7. You influence life around you, you always have. This passage will not be different just a new frame of reference and a new body of people to affect. Getting on with it is what you have done every Monday for 35 years. Getting on with it is what is done even if it is random. I believe the process will have excitement that will be brand new and carry you to a new place. Open your eyes wide and stay in the present. mjh


  8. M, your words touched my heart. I am happy for you and know the future will bring wonderful experiences your way. I also understand the sadness you are feeling – how could you not feel that way after 35 years? Just know that you have influenced so many children over the years and that they will always remember you as their favorite teacher who taught them so much, especially their love of literature. You are the best. xoxo


    Sometimes I wonder
    why it is not so.

    For ages and ages, for billions of years
    we have been living in the sunlight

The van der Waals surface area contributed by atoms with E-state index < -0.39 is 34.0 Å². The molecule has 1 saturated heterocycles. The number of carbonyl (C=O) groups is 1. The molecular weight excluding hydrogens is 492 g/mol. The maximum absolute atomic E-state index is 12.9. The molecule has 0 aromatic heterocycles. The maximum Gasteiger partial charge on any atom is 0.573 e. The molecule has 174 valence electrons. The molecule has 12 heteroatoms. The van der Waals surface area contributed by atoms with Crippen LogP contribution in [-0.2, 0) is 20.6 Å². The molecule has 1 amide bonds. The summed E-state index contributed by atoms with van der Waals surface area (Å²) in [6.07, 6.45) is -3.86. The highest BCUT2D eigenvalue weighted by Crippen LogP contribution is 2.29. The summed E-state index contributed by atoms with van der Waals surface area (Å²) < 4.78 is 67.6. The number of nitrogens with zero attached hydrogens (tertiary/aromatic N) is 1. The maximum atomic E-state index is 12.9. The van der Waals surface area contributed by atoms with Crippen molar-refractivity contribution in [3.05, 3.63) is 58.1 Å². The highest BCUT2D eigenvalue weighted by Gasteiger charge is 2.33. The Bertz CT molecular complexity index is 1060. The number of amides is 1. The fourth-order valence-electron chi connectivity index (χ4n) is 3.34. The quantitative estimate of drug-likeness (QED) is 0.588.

that is so clear
    We have been breathing air
    that is so clear
    We have been drinking water
    that is so clear

    Why then
    haven’t we and
    what we do come
    to some clarity?

    Liked by 1 person

  10. A beautiful choice. A new page in your life opens beyond a sheer net, your first new day. The stars will guide you dearest Meredith, my friend.
    Sending you much love ❤
    Sylvie Madeleine


  11. My dad is just about to retire from teaching, and while he is glad (except for the HUGE changes and issues retired Texas teachers are facing, he’s also nostalgic. Various student groups/teacher groups have had gatherings to celebrate him, and it’s been wonderful to see how loved he is. I hope you feel that as well. Gorgeous post, and I’ll be thinking about you in your last year of teaching.


  12. This is a beautiful post. I love the image of Charlotte’s children being scattered in the wind. It seems just right for a teacher who has touched so many lives.